Living in Des Moines, it’s impossible to ignore the hype surrounding Dwolla, a mobile payment system with POS integration that’s taking the Silicon Prairie by storm this year. The DSM Twitter community is fiercely loyal to Dwolla, so much so that many are unwilling to consider the benefits of other payment systems, including Square, an iOS- and Android-compatible (free!) credit card reader brought to life by a team led by Jack Dorsey, creator of Twitter.
Although I’ve had my own Square card reader for about a month now, this past Sunday was the first time I got to see the payment system in action. A friend hosted a group of us over at his apartment’s clubhouse for a movie night and purchased a keg for his attendees; we each chipped in $5 through a quick card swipe via Square and his iPad, received our receipts via SMS, and were ready to enjoy the Honey Weiss goodness. Quick and simple.
Though Square has yet to catch on within a mainstream audience, I was pleasantly surprised to see this tweet from Randi Zuckerberg (marketing director of Facebook and sister of Facebook CEO Mark Zuckerberg):
Some very smart, enterprising girl scouts are at Facebook HQ w/boxes of cookies & @square devices. Making SERIOUS bank.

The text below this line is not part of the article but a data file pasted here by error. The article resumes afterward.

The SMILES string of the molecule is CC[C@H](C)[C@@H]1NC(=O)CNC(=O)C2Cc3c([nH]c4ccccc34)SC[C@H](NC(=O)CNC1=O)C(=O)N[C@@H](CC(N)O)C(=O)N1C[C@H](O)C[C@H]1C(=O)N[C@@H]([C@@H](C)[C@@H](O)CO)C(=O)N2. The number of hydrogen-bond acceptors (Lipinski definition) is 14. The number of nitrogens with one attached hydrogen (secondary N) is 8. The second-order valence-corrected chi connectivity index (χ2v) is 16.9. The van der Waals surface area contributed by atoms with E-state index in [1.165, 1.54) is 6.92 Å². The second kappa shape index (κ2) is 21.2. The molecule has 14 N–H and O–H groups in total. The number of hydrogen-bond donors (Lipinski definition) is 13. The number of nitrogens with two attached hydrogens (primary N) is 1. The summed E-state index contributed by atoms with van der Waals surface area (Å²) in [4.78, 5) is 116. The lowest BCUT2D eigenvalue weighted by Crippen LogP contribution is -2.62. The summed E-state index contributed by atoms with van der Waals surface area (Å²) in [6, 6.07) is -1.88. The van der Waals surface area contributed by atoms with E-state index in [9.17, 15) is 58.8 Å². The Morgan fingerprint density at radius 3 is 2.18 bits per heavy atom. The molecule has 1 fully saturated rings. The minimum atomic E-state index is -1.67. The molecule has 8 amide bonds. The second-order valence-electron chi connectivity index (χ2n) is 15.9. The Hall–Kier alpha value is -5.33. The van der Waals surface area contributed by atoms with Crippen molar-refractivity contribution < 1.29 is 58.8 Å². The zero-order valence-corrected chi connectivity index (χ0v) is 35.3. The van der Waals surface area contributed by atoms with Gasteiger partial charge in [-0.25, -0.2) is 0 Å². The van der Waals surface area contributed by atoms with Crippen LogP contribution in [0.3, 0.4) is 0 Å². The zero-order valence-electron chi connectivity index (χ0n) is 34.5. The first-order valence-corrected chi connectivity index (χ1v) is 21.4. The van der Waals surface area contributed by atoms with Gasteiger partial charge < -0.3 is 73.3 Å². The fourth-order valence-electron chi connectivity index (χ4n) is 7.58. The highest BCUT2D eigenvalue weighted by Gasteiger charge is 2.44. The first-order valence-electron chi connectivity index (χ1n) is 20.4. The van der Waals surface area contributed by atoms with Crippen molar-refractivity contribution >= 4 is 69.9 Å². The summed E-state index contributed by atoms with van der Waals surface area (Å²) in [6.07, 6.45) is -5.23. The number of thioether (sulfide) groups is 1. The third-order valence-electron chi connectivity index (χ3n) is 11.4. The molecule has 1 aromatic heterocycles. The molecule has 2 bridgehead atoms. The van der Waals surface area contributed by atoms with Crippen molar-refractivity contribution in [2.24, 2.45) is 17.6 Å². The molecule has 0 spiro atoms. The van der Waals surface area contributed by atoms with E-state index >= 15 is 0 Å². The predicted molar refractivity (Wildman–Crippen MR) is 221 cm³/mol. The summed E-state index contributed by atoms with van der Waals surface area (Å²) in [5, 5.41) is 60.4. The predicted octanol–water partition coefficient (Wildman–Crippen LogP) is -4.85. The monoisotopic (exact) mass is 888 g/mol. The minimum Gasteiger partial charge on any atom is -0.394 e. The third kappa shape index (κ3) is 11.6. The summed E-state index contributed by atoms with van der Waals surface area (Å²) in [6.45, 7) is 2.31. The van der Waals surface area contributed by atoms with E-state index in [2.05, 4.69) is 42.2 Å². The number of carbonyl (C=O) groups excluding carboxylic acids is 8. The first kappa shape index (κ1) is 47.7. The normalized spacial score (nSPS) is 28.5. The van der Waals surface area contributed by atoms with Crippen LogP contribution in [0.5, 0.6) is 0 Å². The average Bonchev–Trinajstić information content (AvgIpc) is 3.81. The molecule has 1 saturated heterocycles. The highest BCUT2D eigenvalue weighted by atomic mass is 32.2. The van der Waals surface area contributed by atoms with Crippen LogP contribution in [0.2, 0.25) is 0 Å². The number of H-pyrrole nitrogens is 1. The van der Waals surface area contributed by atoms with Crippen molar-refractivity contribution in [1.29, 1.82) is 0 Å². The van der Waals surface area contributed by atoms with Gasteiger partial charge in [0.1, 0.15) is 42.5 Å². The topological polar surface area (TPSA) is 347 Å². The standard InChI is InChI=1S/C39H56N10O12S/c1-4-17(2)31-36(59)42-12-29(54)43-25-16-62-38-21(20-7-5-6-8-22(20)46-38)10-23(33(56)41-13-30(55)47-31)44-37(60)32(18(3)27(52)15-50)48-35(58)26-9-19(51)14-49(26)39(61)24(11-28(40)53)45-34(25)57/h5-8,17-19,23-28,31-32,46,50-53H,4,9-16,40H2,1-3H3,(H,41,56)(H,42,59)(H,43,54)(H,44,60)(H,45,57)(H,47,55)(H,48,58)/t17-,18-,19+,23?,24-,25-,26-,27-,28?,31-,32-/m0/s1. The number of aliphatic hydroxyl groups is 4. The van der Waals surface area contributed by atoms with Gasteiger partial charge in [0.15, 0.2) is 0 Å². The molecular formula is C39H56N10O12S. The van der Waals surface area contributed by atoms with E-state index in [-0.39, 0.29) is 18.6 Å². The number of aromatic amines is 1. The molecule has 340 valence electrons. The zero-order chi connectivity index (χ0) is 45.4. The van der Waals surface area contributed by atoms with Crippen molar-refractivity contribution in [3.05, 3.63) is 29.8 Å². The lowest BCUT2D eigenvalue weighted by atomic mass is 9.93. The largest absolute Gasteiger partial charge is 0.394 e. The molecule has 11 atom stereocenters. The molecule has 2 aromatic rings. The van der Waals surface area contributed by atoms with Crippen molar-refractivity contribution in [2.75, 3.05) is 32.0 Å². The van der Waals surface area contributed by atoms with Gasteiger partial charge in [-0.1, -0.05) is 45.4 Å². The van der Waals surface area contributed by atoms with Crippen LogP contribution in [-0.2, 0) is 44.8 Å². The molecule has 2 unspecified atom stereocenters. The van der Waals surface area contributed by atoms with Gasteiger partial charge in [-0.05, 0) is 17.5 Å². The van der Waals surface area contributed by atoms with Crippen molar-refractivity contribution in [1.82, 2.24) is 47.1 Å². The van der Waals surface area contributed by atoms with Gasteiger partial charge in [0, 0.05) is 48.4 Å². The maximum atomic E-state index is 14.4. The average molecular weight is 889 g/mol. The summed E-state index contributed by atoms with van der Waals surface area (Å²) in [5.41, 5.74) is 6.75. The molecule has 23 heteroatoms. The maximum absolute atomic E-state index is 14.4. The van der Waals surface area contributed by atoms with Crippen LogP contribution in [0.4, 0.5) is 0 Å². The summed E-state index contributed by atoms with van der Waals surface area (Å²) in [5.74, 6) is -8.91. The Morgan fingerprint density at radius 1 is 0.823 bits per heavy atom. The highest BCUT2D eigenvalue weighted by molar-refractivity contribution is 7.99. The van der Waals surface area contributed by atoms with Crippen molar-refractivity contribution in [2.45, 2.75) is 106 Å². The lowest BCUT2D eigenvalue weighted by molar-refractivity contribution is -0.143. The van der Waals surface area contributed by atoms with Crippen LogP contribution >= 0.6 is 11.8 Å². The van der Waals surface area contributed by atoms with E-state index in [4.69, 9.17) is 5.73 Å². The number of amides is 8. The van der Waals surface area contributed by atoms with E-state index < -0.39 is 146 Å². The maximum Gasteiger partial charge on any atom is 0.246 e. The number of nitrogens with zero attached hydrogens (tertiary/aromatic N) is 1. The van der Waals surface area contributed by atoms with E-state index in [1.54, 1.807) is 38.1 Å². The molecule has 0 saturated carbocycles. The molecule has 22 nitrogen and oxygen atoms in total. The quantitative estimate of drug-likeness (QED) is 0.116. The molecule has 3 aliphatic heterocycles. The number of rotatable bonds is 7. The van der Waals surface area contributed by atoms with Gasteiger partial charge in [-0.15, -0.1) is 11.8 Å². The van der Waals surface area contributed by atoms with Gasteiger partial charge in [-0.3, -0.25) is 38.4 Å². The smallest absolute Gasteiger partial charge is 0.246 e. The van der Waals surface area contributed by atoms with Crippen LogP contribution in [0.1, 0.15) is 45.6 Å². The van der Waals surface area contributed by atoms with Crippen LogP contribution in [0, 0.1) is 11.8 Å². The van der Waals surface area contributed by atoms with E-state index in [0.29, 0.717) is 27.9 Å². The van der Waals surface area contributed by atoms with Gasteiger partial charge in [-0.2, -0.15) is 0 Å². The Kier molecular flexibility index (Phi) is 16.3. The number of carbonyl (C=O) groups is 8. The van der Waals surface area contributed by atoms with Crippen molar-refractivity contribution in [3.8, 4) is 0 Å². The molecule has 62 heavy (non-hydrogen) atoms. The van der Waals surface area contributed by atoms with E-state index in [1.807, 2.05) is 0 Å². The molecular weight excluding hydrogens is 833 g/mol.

These Girl Scouts’ innovation has since been covered by AdAge and is gaining buzz around the social media community, and for a good reason — it demonstrates a “new face” of Girl Scouts, consistent with the organization’s focus on STEM initiatives, and supportive of real-world innovation and leadership. I’m a staunch advocate for the growth Girl Scouts of the USA has brought to its organization in the last few years, and instances like this only enhance the organization’s potential to help girls develop into smart, strong young women.
How else can Girl Scouts find revitalization through technology? How can local groups incorporate technology like Square into their everyday activities? I’d love to hear your thoughts.